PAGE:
GCN Circular 24028
IceCube-190331A - IceCube observation of a high-energy neutrino candidate event
2019-03-31T19:12:37Z (5 years ago)
Claudio Kopper at IceCube/U of Alberta <firstname.lastname@example.org>
The IceCube Collaboration (http://icecube.wisc.edu/) reports:
On March 31, 2019, IceCube detected a track-like, very-high-energy event with a high probability of being produced by a muon neutrino of astrophysical origin. The event was identified by the High Energy Starting Event (HESE) track selection. The IceCube detector was in a normal operating state. HESE tracks have a neutrino interaction vertex inside the detector and produce a muon that only partially traverses the detector volume, and have a high light level (a proxy for energy).
After the initial automated alert was issued, visual inspection of the event revealed that the online directional reconstruction reported in the original GCN (https://gcn.gsfc.nasa.gov/notices_amon/15947448_132379.amon) was very incorrect, biased by the topology of the event. More sophisticated reconstruction algorithms have been applied offline, with the direction refined to:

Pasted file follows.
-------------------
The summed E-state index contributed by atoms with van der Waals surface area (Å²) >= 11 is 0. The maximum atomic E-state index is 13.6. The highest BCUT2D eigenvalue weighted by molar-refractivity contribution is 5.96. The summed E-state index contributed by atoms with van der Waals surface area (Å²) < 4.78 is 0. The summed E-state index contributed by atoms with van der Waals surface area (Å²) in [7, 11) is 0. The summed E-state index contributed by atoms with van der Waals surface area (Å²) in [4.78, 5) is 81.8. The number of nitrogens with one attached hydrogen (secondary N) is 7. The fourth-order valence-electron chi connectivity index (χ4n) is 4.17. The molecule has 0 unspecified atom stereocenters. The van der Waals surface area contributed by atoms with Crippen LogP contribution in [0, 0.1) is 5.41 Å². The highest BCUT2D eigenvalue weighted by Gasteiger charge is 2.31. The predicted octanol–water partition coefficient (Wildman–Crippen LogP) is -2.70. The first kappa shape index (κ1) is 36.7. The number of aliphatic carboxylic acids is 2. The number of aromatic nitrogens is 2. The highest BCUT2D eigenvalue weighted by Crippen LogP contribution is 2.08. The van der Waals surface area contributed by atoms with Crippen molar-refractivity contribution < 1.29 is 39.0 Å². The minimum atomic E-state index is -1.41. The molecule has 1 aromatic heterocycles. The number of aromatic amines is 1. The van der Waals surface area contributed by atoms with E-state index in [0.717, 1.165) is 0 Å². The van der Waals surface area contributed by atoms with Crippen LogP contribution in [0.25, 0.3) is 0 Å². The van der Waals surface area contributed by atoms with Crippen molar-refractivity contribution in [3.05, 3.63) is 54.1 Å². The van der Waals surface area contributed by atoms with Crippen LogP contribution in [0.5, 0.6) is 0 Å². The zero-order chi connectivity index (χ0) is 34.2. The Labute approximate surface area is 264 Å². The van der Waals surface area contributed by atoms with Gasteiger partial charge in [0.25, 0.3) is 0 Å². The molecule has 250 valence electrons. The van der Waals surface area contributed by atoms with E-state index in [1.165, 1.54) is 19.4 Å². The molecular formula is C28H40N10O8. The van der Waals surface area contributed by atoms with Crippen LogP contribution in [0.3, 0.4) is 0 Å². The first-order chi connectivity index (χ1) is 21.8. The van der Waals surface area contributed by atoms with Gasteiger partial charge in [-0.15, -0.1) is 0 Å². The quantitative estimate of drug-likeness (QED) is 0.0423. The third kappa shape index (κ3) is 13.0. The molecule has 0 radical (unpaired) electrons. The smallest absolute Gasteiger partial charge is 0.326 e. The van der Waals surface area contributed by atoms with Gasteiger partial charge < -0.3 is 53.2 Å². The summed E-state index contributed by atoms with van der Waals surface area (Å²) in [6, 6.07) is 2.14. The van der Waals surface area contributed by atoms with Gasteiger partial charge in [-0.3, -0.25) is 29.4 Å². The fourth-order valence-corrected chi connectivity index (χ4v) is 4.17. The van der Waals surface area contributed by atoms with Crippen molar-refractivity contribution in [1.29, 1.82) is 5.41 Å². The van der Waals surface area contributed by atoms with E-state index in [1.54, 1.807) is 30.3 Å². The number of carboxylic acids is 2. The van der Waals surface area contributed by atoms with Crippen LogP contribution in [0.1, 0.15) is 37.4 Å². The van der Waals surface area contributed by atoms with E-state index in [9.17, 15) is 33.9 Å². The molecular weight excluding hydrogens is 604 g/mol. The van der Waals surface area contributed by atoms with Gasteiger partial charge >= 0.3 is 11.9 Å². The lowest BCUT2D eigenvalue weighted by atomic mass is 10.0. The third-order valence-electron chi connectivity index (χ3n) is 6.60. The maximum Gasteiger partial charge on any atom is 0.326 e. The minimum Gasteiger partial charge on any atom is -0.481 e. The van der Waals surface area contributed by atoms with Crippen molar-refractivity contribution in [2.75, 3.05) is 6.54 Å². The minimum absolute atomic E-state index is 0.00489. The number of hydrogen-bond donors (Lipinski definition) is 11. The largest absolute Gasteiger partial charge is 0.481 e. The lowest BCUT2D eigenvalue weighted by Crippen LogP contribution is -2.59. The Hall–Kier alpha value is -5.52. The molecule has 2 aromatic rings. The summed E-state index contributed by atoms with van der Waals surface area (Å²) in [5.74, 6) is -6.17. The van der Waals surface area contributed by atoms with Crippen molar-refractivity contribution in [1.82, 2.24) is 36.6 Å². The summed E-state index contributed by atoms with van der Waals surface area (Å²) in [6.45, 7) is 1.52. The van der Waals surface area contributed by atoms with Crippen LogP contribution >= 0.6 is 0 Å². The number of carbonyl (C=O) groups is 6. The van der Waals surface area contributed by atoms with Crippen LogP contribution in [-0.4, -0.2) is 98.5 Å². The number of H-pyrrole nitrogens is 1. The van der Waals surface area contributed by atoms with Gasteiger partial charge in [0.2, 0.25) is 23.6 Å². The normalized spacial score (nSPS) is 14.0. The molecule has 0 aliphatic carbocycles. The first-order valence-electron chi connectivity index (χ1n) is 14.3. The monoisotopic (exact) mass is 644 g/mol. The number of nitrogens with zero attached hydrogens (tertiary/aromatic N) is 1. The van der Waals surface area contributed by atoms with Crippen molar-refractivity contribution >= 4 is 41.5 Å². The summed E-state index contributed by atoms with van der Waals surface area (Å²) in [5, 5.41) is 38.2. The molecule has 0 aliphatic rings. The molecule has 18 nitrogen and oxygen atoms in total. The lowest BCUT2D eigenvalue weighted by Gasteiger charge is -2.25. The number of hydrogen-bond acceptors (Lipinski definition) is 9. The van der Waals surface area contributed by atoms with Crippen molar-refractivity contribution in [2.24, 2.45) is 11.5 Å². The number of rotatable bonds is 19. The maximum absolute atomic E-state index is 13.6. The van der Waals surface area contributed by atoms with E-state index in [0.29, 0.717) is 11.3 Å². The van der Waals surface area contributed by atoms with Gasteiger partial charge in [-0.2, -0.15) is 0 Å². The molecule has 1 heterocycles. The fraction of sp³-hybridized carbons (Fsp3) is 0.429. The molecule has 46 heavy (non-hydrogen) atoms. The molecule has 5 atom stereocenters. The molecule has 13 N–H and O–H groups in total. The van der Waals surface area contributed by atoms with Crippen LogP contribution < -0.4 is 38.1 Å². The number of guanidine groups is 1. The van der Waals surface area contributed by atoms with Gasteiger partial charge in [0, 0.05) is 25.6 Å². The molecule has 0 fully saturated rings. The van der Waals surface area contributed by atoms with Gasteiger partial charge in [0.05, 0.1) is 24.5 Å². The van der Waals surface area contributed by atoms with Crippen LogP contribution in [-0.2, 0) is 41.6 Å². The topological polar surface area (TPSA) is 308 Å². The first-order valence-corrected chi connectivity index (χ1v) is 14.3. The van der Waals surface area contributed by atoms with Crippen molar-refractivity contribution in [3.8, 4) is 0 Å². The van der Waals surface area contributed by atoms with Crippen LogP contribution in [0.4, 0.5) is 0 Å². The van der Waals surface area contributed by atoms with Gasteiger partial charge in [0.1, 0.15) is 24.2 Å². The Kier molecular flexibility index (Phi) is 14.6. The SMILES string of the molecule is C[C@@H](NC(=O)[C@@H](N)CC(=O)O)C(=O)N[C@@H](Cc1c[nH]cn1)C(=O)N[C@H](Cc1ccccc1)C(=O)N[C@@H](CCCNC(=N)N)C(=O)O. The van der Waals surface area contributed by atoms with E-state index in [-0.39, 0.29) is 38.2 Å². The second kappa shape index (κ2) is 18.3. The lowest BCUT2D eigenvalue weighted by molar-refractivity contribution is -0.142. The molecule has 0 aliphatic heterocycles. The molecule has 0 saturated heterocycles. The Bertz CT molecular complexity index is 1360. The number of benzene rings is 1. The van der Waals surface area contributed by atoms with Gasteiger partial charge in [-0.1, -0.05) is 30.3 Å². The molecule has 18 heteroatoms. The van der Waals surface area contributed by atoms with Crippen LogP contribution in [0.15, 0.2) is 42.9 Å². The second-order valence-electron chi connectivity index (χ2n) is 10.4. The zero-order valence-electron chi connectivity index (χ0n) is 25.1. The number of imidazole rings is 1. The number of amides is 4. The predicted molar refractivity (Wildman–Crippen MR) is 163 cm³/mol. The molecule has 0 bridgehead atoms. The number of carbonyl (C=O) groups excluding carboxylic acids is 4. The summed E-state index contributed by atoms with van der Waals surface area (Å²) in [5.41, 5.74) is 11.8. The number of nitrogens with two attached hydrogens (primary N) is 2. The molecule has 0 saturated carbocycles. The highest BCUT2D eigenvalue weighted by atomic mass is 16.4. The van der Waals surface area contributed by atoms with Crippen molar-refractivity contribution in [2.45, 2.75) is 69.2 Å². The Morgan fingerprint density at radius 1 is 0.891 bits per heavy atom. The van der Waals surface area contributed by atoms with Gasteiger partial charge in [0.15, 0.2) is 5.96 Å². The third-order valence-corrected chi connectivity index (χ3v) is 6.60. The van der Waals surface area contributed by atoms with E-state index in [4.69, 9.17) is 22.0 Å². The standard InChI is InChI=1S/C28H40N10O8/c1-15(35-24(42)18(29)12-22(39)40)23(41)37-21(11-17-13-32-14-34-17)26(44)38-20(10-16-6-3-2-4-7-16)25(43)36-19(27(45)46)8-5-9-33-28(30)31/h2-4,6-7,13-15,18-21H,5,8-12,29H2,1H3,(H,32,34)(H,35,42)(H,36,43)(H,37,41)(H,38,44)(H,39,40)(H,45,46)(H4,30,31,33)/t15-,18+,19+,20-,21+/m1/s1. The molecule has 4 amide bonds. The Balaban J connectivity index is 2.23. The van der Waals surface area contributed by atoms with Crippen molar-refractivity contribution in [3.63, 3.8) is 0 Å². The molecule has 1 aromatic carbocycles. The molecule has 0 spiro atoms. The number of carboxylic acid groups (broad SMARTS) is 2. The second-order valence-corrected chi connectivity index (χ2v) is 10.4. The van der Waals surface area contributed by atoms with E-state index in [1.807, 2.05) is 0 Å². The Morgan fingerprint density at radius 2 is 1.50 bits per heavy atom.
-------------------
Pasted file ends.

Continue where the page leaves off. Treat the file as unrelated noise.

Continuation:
Time: 06:55:43.44 UT
RA: 337.68deg (+0.23deg -0.34deg 90% PSF containment) J2000
Dec: -20.70deg (+0.30deg -0.48deg 90% PSF containment) J2000
Additionally, given the large deposited energy observed in this event (one of the highest observed so far), it has a very high likelihood of being of astrophysical origin. We strongly encourage follow-up by ground and space-based instruments to help identify a possible astrophysical source for the candidate neutrino.
There are no Fermi 4FGL catalog sources in the 90% region. The nearest source is 1RXS J223249.5-202232 (4FGL J2232.6-2023) at RA: 338.1725deg, Dec: -20.3909deg.
The IceCube Neutrino Observatory is a cubic-kilometer neutrino detector operating at the geographic South Pole, Antarctica. The IceCube realtime alert point of contact can be reached at email@example.com .